An internal parasite that lives in the small intestine, often transferred to a foal from it’s mother’milk…


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  1. Strongyloides (Threadworm)

    Strongyloides westeri is an intestinal parasite that can infect foals as early as four days after birth. A foal becomes infected by ingestion of larvae in the dam’s milk or by penetration of the foal’s skin by infected larvae in the bedding. However, the larvae are not present in colostrum. The larvae migrate through the lungs and the small intestine. The life cycle can be completed in less than two weeks. This creates the potential for severe infestations in a relatively short time. Foals will quickly develop immunity to these parasites and lose the intestinal infection of adult parasites by 60 to 90 days of age.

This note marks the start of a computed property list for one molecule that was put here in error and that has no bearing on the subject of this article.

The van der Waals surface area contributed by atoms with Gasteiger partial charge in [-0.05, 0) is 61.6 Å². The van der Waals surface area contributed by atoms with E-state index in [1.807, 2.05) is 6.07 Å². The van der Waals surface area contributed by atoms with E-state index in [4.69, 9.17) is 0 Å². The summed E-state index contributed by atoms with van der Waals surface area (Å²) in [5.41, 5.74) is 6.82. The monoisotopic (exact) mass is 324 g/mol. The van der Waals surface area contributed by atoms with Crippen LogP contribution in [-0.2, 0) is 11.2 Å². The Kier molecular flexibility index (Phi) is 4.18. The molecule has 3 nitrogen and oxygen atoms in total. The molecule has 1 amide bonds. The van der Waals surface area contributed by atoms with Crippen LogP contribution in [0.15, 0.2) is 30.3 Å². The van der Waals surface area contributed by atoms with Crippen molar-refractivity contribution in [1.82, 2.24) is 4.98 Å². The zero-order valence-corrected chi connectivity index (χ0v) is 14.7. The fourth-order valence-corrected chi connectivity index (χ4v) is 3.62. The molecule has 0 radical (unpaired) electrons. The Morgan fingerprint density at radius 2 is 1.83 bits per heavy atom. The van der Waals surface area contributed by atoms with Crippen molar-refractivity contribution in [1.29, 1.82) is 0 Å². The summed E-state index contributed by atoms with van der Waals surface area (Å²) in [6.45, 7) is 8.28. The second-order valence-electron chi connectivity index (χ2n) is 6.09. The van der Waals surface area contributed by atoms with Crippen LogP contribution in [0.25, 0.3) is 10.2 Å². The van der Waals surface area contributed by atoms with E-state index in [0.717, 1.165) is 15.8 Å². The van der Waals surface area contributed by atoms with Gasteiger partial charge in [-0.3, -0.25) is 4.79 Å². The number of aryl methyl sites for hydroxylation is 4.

The primary medical problem of a strongyloides infection is diarrhea that may not respond to treatment. Some foals will become dehydrated and develop other problems related to chronic diarrhea. Treatment of mares with an anthelmintic effective against strongyloides within 24 hours of birth significantly reduces transmission of this parasite to foals.

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